The author looks at how the intake process can be made fair for low-income children. His approach “would represent a middle ground between what often happens during the intake evaluation in juvenile court—namely that cases lacking a factual basis are approved for filing—and the practice in adult criminal court, where the defendant’s needs are never a factor in the analysis of whether a criminal complaint should issue” (p. 24). Sections following an abstract are: introduction; what is at stake; procedural rights of juveniles at intake—the right to counsel, and the right to pre-intake warnings; what can go wrong during the intake process; reasons not to have counsel at intake; proposals for intake reform; and conclusion.
Effective mental health treatments which have undergone testing in both controlled research trials and real-world settings are available for a wide range of diagnosed mental health disorders. The Collection 6th Edition is designed to encourage use of these treatments by professionals providing mental health treatments. The Collection 6th Edition is also designed to inform parents, caregivers, and other stakeholders by providing general information about the various disorders and problems affecting children and adolescents.
Access is provided to an alphabetized collection of sample forms related to juvenile corrections. These forms range from "Allegation of Abuse Worksheet" to "Critical Incident Report", "MAYSI- and SIRS-R Decision Tree and Quick Reference Sheet", "Parole Supervision Grid", "Religious Diet", "Transgender & Intersex Search Procedure Training", "What You Should Know about Sexual Abuse Brochure".
"One of the most important elements in any service delivery system is the identification of needs, risks and strengths of children, youth and families. The accurate screening and assessment of these individuals and family systems are necessary to develop appropriate, individualized service packages. The use of valid screening and assessment tools will assure that safety risks (either to the public or the youth) are identified accurately and appropriate interventions are implemented, that urgent needs are recognized and dealt with quickly, and that services provided will likely result in positive outcomes … Specifically, the decision to include each instrument is based on the following: 1) The instrument must be directly related to behavioral health, trauma and/or risk classification; and 2) The instrument must be age and developmentally appropriate; and 3) The instrument must be quantitative; and 4) The instrument must be researched-based; and 5) The instrument must have empirical evidence that supports its utility. All screening and assessment instruments in this reference guide have acceptable reliability and validity data associated with them and all have, to some degree, been independently evaluated" (p. 4). There are 12 juvenile screening instruments and 11 juvenile assessment instruments described. Information provided for each instrument is: a brief description of the instrument; the Colorado agency using it; the juvenile population being targeted; the instrument's purpose; when the instrument is administered; the decisions that can be made using the instrument; skills needed by those who give the assessment or screening; training required by this person; cost; and contact information with website (if available).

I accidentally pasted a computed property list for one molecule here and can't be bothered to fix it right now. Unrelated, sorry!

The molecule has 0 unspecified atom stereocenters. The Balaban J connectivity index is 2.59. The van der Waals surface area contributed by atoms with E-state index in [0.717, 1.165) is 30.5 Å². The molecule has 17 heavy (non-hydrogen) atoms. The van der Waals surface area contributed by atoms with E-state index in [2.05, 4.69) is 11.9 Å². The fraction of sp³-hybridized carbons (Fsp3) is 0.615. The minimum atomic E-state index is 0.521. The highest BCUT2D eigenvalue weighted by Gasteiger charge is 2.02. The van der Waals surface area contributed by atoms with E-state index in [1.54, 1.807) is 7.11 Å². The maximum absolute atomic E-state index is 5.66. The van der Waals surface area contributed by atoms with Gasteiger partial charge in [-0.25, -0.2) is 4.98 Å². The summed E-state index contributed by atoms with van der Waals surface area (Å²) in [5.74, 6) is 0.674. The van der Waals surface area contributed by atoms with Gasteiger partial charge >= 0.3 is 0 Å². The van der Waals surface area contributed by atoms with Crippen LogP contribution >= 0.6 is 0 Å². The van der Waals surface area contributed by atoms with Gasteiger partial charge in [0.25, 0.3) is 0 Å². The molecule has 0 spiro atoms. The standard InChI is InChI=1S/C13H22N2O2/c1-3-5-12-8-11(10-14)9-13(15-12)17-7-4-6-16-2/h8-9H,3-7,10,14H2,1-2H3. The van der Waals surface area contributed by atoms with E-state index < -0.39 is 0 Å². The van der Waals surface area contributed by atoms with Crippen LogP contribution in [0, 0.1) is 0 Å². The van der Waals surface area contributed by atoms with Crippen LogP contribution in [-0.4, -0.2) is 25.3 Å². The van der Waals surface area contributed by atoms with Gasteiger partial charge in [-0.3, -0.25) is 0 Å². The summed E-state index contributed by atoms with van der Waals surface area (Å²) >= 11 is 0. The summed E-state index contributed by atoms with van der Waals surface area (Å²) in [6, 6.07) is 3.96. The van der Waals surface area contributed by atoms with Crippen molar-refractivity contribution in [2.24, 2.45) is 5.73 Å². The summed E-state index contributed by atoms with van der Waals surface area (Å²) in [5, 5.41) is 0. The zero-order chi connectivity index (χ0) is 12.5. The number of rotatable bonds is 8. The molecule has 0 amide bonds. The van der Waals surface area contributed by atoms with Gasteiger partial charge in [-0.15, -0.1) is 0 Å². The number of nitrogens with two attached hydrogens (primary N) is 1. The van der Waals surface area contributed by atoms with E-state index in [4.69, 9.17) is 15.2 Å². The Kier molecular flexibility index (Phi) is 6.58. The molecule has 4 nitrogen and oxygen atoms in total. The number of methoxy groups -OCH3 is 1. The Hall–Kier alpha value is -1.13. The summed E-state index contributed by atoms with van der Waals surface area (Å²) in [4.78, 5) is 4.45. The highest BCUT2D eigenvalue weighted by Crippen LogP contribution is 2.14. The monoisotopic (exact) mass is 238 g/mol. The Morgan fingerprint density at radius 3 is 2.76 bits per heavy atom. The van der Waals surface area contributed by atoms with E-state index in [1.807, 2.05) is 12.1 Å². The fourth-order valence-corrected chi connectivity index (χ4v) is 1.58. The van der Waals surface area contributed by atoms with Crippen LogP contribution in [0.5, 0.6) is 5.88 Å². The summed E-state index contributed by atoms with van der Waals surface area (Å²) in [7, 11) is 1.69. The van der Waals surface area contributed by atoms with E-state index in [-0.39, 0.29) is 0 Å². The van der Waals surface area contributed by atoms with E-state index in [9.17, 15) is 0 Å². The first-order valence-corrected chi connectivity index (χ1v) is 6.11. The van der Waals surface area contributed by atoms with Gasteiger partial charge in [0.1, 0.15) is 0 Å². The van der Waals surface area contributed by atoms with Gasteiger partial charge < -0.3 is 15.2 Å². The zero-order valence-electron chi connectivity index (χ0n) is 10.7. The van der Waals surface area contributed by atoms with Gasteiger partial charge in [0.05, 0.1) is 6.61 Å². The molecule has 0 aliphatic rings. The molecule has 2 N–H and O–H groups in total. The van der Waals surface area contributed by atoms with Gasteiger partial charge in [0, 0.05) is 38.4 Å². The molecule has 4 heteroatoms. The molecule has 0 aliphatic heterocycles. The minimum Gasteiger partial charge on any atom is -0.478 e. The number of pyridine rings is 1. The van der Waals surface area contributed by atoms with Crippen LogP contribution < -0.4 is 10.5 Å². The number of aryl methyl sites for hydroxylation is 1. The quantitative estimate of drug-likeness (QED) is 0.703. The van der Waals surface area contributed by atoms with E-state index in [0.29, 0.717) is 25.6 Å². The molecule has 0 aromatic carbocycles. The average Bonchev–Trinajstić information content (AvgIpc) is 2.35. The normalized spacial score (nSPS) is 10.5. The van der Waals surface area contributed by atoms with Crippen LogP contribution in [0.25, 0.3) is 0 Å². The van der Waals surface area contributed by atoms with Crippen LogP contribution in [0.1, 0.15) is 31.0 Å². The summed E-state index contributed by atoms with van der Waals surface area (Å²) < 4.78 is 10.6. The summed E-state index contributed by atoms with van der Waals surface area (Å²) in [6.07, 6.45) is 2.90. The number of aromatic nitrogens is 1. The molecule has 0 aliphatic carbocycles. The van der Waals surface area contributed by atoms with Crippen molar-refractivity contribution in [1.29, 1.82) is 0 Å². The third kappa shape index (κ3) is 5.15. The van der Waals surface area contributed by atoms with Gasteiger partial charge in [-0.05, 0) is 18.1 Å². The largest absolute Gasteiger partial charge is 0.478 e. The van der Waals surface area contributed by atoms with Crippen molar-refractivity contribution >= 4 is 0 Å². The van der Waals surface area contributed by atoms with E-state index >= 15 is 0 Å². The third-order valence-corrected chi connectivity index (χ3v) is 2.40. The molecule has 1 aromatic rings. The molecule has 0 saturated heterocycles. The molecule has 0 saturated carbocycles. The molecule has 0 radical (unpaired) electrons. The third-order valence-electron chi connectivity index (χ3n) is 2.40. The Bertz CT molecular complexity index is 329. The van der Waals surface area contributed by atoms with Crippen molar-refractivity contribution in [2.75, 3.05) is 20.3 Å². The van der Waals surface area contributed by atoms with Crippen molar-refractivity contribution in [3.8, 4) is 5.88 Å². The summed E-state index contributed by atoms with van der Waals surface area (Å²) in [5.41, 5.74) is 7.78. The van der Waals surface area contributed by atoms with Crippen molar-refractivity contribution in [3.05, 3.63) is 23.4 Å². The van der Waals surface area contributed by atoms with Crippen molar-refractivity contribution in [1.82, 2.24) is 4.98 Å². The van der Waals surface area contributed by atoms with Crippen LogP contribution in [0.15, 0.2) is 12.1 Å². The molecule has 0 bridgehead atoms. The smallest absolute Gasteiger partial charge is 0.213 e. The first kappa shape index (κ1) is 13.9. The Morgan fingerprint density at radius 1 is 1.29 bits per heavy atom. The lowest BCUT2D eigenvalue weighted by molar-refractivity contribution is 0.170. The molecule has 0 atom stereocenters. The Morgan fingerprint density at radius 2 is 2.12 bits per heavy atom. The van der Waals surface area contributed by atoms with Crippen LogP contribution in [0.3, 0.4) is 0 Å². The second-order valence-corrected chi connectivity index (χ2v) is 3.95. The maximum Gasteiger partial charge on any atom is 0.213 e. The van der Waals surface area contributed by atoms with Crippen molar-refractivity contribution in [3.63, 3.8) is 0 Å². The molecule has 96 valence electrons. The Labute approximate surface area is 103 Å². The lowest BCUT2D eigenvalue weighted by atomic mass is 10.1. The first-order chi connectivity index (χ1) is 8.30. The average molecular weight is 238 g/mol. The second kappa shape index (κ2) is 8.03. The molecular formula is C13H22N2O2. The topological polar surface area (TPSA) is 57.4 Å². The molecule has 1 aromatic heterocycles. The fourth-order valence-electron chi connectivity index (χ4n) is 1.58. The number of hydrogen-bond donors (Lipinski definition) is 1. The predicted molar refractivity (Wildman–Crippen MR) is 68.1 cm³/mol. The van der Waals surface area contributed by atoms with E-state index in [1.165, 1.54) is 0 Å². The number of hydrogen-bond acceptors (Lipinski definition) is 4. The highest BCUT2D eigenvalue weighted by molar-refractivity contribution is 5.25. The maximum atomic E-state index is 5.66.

This report is for anyone interested in the challenges associated with incarcerated youth. The Justice Policy Institute “discovered that adjusting funding schemes was just one of many successful strategies for juvenile confinement reform and, in fact, there are many states that have significantly reduced their juvenile confined populations without fiscal reform. States have initiated top-down policy changes, requiring police and courts to treat juveniles differently, resulting in fewer youth confined. Others have simply closed their state’s juvenile correctional facilities, forcing judges to adopt less restrictive responses to juvenile delinquency. What follows is a critical analysis of those elements that appeared to contribute to the greatest reductions in rates of confinement over the past decade” (p. 3). Sections of this report include: introduction; measuring reform—focus on juvenile confinement; the national perspective in confinement, 2001 to 2010; common elements among states that were the “top performers”; brief data analysis of these five states—Connecticut, Tennessee, Louisiana, Minnesota, and Arizona; and recommendations.
In this paper, [the authors] propose a different kind of criminal justice for young men and women. We propose new institutional methods and processes for young adult justice, for those ages 18 to 24, that can meet the realities of life for today’s disadvantaged youth involved in crime and the criminal justice system. What we envision seek to extend the reach of the juvenile court while also using it as a basis for a new system that reflects a modern understanding of the transition into adulthood. Our central recommendation is that the age of juvenile court jurisdiction be raised to at least 21 years old with additional, gradually diminishing protections for young adults up to age 24 or 25 (p. 2-3).